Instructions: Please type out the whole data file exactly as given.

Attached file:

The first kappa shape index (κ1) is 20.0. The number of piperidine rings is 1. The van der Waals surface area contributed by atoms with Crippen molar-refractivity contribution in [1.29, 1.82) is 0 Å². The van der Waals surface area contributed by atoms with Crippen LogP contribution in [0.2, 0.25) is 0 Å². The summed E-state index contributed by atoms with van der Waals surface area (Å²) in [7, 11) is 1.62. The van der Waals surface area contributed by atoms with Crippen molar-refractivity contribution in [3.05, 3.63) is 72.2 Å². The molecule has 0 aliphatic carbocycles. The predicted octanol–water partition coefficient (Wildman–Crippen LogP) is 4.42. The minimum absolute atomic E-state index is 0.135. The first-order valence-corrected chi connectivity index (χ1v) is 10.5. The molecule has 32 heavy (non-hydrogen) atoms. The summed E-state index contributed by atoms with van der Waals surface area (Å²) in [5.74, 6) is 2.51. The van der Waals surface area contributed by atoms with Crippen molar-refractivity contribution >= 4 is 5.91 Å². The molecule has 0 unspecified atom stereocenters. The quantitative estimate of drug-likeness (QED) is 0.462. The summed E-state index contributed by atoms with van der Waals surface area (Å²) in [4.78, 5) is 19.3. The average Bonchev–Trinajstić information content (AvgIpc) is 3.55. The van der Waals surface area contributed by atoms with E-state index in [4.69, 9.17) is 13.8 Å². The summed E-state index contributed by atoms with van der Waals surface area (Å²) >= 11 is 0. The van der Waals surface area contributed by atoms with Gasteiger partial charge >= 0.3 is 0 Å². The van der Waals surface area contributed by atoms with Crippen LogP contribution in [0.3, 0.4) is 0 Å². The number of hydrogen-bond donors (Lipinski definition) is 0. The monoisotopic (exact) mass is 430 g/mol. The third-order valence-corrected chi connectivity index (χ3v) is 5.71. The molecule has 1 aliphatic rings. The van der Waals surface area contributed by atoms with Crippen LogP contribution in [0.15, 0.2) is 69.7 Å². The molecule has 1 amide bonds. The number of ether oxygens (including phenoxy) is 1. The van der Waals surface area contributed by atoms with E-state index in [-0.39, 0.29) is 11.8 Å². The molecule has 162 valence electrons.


The first kappa shape index (κ1) is 20.0. The number of piperidine rings is 1. The van der Waals surface area contributed by atoms with Crippen molar-refractivity contribution in [1.29, 1.82) is 0 Å². The van der Waals surface area contributed by atoms with Crippen LogP contribution in [0.2, 0.25) is 0 Å². The summed E-state index contributed by atoms with van der Waals surface area (Å²) in [7, 11) is 1.62. The van der Waals surface area contributed by atoms with Crippen molar-refractivity contribution in [3.05, 3.63) is 72.2 Å². The molecule has 0 aliphatic carbocycles. The predicted octanol–water partition coefficient (Wildman–Crippen LogP) is 4.42. The minimum absolute atomic E-state index is 0.135. The first-order valence-corrected chi connectivity index (χ1v) is 10.5. The molecule has 32 heavy (non-hydrogen) atoms. The summed E-state index contributed by atoms with van der Waals surface area (Å²) in [5.74, 6) is 2.51. The van der Waals surface area contributed by atoms with Crippen molar-refractivity contribution >= 4 is 5.91 Å². The molecule has 0 unspecified atom stereocenters. The quantitative estimate of drug-likeness (QED) is 0.462. The summed E-state index contributed by atoms with van der Waals surface area (Å²) in [4.78, 5) is 19.3. The average Bonchev–Trinajstić information content (AvgIpc) is 3.55. The van der Waals surface area contributed by atoms with E-state index in [4.69, 9.17) is 13.8 Å². The summed E-state index contributed by atoms with van der Waals surface area (Å²) >= 11 is 0. The van der Waals surface area contributed by atoms with Gasteiger partial charge >= 0.3 is 0 Å². The van der Waals surface area contributed by atoms with Crippen LogP contribution in [0.3, 0.4) is 0 Å². The number of hydrogen-bond donors (Lipinski definition) is 0. The monoisotopic (exact) mass is 430 g/mol. The third-order valence-corrected chi connectivity index (χ3v) is 5.71. The molecule has 1 aliphatic rings. The van der Waals surface area contributed by atoms with Crippen LogP contribution in [0.15, 0.2) is 69.7 Å². The molecule has 1 amide bonds. The number of ether oxygens (including phenoxy) is 1. The van der Waals surface area contributed by atoms with E-state index in [-0.39, 0.29) is 11.8 Å². The molecule has 162 valence electrons.